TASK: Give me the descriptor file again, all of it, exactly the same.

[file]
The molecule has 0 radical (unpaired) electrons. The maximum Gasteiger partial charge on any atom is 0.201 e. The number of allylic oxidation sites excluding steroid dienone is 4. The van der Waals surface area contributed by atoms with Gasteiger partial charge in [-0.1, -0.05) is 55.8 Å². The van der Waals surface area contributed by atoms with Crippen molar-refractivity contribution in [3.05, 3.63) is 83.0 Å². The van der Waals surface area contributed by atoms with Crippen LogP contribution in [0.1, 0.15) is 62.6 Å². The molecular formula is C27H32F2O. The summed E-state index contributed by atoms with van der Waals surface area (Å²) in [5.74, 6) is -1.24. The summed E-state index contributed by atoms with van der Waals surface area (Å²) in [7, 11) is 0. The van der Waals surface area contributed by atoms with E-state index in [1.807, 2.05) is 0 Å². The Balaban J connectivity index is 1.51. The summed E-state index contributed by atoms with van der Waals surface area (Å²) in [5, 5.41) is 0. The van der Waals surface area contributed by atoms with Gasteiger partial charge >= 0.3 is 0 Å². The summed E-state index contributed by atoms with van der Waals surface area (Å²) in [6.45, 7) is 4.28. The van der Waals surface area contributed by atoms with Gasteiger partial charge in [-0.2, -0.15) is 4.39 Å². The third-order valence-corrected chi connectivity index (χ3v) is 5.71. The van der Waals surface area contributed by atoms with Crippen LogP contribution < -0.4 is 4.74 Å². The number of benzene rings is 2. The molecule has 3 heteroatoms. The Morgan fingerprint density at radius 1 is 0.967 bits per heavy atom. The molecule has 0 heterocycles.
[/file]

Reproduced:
The molecule has 0 radical (unpaired) electrons. The maximum Gasteiger partial charge on any atom is 0.201 e. The number of allylic oxidation sites excluding steroid dienone is 4. The van der Waals surface area contributed by atoms with Gasteiger partial charge in [-0.1, -0.05) is 55.8 Å². The van der Waals surface area contributed by atoms with Crippen molar-refractivity contribution in [3.05, 3.63) is 83.0 Å². The van der Waals surface area contributed by atoms with Crippen LogP contribution in [0.1, 0.15) is 62.6 Å². The molecular formula is C27H32F2O. The summed E-state index contributed by atoms with van der Waals surface area (Å²) in [5.74, 6) is -1.24. The summed E-state index contributed by atoms with van der Waals surface area (Å²) in [7, 11) is 0. The van der Waals surface area contributed by atoms with E-state index in [1.807, 2.05) is 0 Å². The Balaban J connectivity index is 1.51. The summed E-state index contributed by atoms with van der Waals surface area (Å²) in [5, 5.41) is 0. The van der Waals surface area contributed by atoms with Gasteiger partial charge >= 0.3 is 0 Å². The summed E-state index contributed by atoms with van der Waals surface area (Å²) in [6.45, 7) is 4.28. The van der Waals surface area contributed by atoms with Gasteiger partial charge in [-0.2, -0.15) is 4.39 Å². The third-order valence-corrected chi connectivity index (χ3v) is 5.71. The van der Waals surface area contributed by atoms with Crippen LogP contribution < -0.4 is 4.74 Å². The number of benzene rings is 2. The molecule has 3 heteroatoms. The Morgan fingerprint density at radius 1 is 0.967 bits per heavy atom. The molecule has 0 heterocycles.